White Rim Trail   |  Whit Richardson

White Rim Trail

If a day-long bike ride just isn’t enough for you, start planning an epic three to four day journey on the White Rim Trail in Canyonlands National Park near Moab. While the terrain is relatively mellow, the distance means it isn’t for the faint of heart (or the faint of quadriceps). You’ll log 103 miles of pedaling, plus thousands of feet of climbing. A 4x4 support vehicle is recommended to carry water, camping supplies and serve as a sag wagon in case riders fall behind, so at least one person needs to volunteer to serve as driver, or plan to take shifts.  

Canyonlands National Park

As this trail is a popular undertaking within a popular national park, you’ll need to secure a permit, plan logistics and arrange campsites well in advance (see below). The Canyonlands mountain biking trail is also known to beat up bikes (and hey, over the course of a hundred miles and many hours, something is bound to break), so you’ll want to carry a solid toolkit, with additional supplies in the support vehicle for those times that something truly goes haywire. Temperatures vary wildly between night and day, so your sunrise puffy jacket will quickly give way to a mesh cycling jersey mid-morning.
Your reward for this level of preparation and effort? A multiday odyssey through some of the most gorgeous terrain imaginable as you loop around the Island in the Sky mesa top within Canyonlands. It’s a tour you’ll definitely want to take plenty of pictures of along the way, and they will surely make your friends at home jealous. You’ll pass countless stop-offs and scenic overlooks, admiring both the Colorado River and the Green River far below you at various points.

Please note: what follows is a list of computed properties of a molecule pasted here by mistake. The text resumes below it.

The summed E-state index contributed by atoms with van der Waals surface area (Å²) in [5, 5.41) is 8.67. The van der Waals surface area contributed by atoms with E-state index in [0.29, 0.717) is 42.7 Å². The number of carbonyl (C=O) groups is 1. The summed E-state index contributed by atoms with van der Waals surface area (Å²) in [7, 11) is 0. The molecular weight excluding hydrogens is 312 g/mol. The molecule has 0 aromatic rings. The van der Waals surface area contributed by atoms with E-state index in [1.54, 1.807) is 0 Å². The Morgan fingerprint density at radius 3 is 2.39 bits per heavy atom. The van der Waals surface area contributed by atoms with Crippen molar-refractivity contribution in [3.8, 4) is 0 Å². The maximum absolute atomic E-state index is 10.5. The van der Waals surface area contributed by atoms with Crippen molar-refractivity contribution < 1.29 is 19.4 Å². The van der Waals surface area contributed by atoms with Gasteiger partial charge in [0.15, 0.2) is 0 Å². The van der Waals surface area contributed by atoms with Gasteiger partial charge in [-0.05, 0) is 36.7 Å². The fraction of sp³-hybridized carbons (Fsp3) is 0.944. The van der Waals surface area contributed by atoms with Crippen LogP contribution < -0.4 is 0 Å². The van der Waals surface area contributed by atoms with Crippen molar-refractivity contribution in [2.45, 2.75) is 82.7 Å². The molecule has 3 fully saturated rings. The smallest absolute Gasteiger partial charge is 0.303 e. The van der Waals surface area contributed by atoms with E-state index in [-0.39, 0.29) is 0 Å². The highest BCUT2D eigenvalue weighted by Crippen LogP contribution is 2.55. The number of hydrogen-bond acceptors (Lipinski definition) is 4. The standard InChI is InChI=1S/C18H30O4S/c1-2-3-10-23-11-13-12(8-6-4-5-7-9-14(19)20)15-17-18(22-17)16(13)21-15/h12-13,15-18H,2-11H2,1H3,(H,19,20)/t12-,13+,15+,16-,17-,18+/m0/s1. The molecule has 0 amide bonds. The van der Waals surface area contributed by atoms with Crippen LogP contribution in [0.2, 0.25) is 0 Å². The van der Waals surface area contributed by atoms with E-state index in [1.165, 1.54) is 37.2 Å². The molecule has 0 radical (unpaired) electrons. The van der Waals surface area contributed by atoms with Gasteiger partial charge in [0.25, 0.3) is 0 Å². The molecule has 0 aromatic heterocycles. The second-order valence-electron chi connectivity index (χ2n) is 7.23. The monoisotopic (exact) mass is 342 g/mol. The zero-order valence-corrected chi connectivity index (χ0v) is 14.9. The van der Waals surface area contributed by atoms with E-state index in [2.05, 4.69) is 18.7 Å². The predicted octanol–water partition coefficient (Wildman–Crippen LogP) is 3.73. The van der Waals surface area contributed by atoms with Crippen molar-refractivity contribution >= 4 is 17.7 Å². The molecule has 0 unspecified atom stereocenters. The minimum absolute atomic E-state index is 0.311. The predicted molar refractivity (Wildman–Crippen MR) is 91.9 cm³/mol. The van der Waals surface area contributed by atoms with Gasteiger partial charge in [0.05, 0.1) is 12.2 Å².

The Canyonlands park is part of a delicate desert ecosystem, where part of this wildlife includes the living cryptobiotic crust that weaves together soil particles with handy erosion-fighting microbes. This means you should stay on the main road or bike-approved side trails — off-roading is not allowed. Trust us, there’s no shortage of photo opportunities or stuff to see and do along the way, so there’s no need to be a rock-hopping hero.
Most physically fit bikers can handle this ride in three or four days. A three-day trip will give you one major climb each day, which is plenty. Some insanely fit endurance riders choose to make the loop in a single, yet very long day.
As part of your homework, carefully review the detailed local guidebooks and feel free to consult the national park staff with questions about where to camp and how to handle logistics. Everything about this ride, both before and during, is a lot of work. But you’ll never forget the feeling of having completed it.

Camping along the White Rim Trail.

Photo: Whit Richardson

Plan Your Ride

Do your homework to plan mileage and reserve camp spots in advance (you will need a backcountry camping permit), and be sure to work your fitness endurance up to it. Most intermediate to advanced mountain biking riders tackle the loop clockwise because it puts the sandy slopes on the downhill sections.

The best time of year to hit the Canyonlands mountain biking trail is spring or fall when the weather is more moderate. Summer can be very hot on the ride. The Island in the Sky Visitor Center is closed in the winter, from December 31-early March, but the park is open daily year-round. Check the NPS website for current fee rates.

It’s best to ride this route on a bike you’re comfortable and familiar with, but if you need a rental mountain bike, there are several bike shops in Moab that can assist you.

Coming from I-70, take the Moab exit onto US-191. In about 20 miles, turn right onto Utah State Route 313, the highway towards Canyonlands National Park. Pay the entrance fee and continue to the Island in the Sky Visitor’s Center, where you will register. Backtrack to Rt. 313 and you will find a parking lot at the top of the Horsethief Trail.

GPS Coordinates: 38.583944, -109.813020

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